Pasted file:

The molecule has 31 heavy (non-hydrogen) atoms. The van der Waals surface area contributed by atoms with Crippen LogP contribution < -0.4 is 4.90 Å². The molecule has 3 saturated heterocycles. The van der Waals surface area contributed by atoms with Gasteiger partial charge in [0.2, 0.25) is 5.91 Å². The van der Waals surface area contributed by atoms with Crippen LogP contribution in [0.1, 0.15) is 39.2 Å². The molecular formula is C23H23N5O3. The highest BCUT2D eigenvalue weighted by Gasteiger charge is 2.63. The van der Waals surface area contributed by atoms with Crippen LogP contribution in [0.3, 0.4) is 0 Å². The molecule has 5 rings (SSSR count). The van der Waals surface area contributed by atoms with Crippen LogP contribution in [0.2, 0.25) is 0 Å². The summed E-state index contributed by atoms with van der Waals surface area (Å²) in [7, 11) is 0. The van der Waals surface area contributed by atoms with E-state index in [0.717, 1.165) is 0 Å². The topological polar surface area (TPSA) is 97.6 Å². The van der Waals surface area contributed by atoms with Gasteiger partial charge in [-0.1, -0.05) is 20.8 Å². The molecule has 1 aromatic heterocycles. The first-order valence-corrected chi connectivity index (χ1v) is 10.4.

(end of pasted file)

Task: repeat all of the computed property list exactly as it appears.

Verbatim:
The molecule has 31 heavy (non-hydrogen) atoms. The van der Waals surface area contributed by atoms with Crippen LogP contribution < -0.4 is 4.90 Å². The molecule has 3 saturated heterocycles. The van der Waals surface area contributed by atoms with Gasteiger partial charge in [0.2, 0.25) is 5.91 Å². The van der Waals surface area contributed by atoms with Crippen LogP contribution in [0.1, 0.15) is 39.2 Å². The molecular formula is C23H23N5O3. The highest BCUT2D eigenvalue weighted by Gasteiger charge is 2.63. The van der Waals surface area contributed by atoms with Crippen LogP contribution in [0.3, 0.4) is 0 Å². The molecule has 5 rings (SSSR count). The van der Waals surface area contributed by atoms with Crippen LogP contribution in [0.2, 0.25) is 0 Å². The summed E-state index contributed by atoms with van der Waals surface area (Å²) in [7, 11) is 0. The van der Waals surface area contributed by atoms with E-state index in [0.717, 1.165) is 0 Å². The topological polar surface area (TPSA) is 97.6 Å². The van der Waals surface area contributed by atoms with Gasteiger partial charge in [-0.1, -0.05) is 20.8 Å². The molecule has 1 aromatic heterocycles. The first-order valence-corrected chi connectivity index (χ1v) is 10.4.